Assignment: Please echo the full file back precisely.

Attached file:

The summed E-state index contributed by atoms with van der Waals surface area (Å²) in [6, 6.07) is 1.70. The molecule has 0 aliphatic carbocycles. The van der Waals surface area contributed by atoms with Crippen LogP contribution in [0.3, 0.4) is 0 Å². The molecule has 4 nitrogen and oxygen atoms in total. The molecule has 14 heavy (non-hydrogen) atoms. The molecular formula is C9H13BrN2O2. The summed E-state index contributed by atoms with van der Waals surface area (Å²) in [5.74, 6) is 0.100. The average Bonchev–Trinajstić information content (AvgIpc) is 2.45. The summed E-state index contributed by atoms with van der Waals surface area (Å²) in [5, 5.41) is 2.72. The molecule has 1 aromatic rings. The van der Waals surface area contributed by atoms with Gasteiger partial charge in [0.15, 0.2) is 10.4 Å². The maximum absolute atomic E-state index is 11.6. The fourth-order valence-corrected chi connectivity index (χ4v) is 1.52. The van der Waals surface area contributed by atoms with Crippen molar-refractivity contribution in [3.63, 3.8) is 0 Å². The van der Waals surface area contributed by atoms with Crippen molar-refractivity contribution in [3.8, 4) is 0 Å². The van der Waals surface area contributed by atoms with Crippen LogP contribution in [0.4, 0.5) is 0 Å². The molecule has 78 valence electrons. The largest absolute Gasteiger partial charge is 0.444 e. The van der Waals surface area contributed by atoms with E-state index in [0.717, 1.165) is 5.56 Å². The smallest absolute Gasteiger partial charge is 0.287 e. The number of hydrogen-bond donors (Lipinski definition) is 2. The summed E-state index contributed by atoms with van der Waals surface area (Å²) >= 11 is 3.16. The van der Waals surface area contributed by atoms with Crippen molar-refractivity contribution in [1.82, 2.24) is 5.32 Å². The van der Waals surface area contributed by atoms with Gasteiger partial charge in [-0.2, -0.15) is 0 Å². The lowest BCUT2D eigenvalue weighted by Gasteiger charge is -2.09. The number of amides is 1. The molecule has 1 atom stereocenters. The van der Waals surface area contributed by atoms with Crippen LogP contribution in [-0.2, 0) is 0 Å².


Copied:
The summed E-state index contributed by atoms with van der Waals surface area (Å²) in [6, 6.07) is 1.70. The molecule has 0 aliphatic carbocycles. The van der Waals surface area contributed by atoms with Crippen LogP contribution in [0.3, 0.4) is 0 Å². The molecule has 4 nitrogen and oxygen atoms in total. The molecule has 14 heavy (non-hydrogen) atoms. The molecular formula is C9H13BrN2O2. The summed E-state index contributed by atoms with van der Waals surface area (Å²) in [5.74, 6) is 0.100. The average Bonchev–Trinajstić information content (AvgIpc) is 2.45. The summed E-state index contributed by atoms with van der Waals surface area (Å²) in [5, 5.41) is 2.72. The molecule has 1 aromatic rings. The van der Waals surface area contributed by atoms with Gasteiger partial charge in [0.15, 0.2) is 10.4 Å². The maximum absolute atomic E-state index is 11.6. The fourth-order valence-corrected chi connectivity index (χ4v) is 1.52. The van der Waals surface area contributed by atoms with Crippen molar-refractivity contribution in [3.63, 3.8) is 0 Å². The van der Waals surface area contributed by atoms with Crippen molar-refractivity contribution in [3.8, 4) is 0 Å². The van der Waals surface area contributed by atoms with Crippen LogP contribution in [0.4, 0.5) is 0 Å². The molecule has 78 valence electrons. The largest absolute Gasteiger partial charge is 0.444 e. The van der Waals surface area contributed by atoms with E-state index in [0.717, 1.165) is 5.56 Å². The smallest absolute Gasteiger partial charge is 0.287 e. The number of hydrogen-bond donors (Lipinski definition) is 2. The summed E-state index contributed by atoms with van der Waals surface area (Å²) >= 11 is 3.16. The van der Waals surface area contributed by atoms with Crippen molar-refractivity contribution in [1.82, 2.24) is 5.32 Å². The van der Waals surface area contributed by atoms with Gasteiger partial charge in [-0.2, -0.15) is 0 Å². The lowest BCUT2D eigenvalue weighted by Gasteiger charge is -2.09. The number of amides is 1. The molecule has 1 atom stereocenters. The van der Waals surface area contributed by atoms with Crippen LogP contribution in [-0.2, 0) is 0 Å².